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Effects of Parental Depressive Symptoms on Child Adjustment Moderated by Hypothalamic Pituitary Adrenal Activity: Within- and Between-Family Risk

Authors


  • This project was supported by R01 HD042608, NICHD, NIDA, and (the Office of the Director OBSSR), NIH; U.S. PHS (PI Years 1–5: David Reiss; PI Years 6–10: Leslie D. Leve). The content is solely the responsibility of the authors and does not necessarily represent the official views of the Eunice Kennedy Shriver National Institute of Child Health and Human Development or the National Institutes of Health. Additional support was provided by P30 DA023920, R01 DA020585, and R01 MH092118. Support was provided to Gordon Harold by a project grant award from the Nuffield Foundation. We would like to thank the birth and adoptive parents who participated in this study and the adoption agencies who helped with the recruitment of study participants. Special gratitude is given to Rand Conger, John Reid, Xiaojia Ge, and Laura Scaramella who contributed to the larger study aims.

  • [Correction added on 10/15/2012, after first online publication 9/26/2012: The article's title has been corrected to “Effects of Parental Depressive Symptoms on Child Adjustment Moderated by Hypothalamic Pituitary Adrenal Activity: Within- and Between-Family Risk.”]

Correspondence concerning this article should be addressed to Heidemarie Laurent, Department of Psychology, Dept. 3415, 1000 E, University Ave, Laramie, WY 82071. Electronic mail may be sent to hlaurent@uwyo.edu.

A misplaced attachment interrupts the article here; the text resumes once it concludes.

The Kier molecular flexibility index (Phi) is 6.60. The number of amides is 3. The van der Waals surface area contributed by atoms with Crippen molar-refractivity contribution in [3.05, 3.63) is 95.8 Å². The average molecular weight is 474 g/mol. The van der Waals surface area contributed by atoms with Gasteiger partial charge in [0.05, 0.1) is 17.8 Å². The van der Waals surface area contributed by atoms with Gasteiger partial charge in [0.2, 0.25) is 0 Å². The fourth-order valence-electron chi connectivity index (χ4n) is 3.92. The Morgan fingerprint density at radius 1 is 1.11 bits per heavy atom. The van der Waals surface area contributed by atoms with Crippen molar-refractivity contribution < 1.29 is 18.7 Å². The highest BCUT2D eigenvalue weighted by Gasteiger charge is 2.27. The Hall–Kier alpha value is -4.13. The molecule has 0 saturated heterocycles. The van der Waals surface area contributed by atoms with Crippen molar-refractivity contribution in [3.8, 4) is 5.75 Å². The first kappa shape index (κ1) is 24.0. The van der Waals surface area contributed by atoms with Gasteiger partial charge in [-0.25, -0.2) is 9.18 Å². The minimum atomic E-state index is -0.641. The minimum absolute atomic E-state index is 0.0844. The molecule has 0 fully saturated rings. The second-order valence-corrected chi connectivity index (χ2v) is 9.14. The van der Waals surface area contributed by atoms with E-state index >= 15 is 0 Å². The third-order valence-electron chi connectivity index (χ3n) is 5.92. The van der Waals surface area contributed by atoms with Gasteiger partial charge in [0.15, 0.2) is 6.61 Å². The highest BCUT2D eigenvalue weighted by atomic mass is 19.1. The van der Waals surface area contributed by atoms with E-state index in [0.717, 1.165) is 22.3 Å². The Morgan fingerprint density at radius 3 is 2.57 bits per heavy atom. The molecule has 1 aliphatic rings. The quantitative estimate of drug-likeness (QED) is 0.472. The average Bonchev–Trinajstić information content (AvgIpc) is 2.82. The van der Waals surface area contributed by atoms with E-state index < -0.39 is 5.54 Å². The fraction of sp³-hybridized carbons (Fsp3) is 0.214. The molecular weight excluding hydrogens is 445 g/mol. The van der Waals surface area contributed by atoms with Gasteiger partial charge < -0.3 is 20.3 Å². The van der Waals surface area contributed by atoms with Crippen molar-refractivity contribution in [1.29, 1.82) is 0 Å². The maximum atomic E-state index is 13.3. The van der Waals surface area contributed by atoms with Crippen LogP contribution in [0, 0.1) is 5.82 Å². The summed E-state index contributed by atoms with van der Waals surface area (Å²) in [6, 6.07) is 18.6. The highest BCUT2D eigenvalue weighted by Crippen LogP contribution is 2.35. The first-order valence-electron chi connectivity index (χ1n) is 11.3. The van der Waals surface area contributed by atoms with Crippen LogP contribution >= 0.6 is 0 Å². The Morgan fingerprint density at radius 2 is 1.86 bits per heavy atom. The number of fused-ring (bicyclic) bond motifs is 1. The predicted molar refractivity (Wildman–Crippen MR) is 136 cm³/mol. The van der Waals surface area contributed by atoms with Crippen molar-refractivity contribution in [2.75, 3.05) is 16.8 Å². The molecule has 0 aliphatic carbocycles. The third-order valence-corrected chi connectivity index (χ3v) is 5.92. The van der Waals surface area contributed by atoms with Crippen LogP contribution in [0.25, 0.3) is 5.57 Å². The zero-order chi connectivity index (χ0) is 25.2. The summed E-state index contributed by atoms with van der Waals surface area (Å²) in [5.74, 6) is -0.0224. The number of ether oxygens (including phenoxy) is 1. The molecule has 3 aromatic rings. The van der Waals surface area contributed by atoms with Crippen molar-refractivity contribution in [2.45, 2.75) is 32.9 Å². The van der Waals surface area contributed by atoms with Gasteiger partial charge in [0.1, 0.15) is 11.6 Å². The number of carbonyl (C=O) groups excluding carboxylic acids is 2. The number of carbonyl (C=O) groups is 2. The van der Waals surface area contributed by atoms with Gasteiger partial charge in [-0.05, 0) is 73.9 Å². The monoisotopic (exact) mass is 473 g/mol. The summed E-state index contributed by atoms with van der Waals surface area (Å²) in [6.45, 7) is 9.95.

Abstract

Child hypothalamic pituitary adrenal (HPA) activity was investigated as a moderator of parental depressive symptom effects on child behavior in an adoption sample (= 210 families). Adoptive parents' depressive symptoms and child internalizing and externalizing were assessed at 18, 27, and 54 months, and child morning and evening HPA activity measured through salivary cortisol at 54 months. Children's daily cortisol levels and day-to-day variability were tested as moderators of longitudinal associations between parent and child symptoms at within- and between-family levels. Mothers' symptoms related directly to child internalizing, but child evening cortisol moderated effects of fathers' symptoms on internalizing, and of both parents' symptoms on externalizing. Different paths of within-family risk dynamics versus between-family risk synergy were found for internalizing versus externalizing outcomes.

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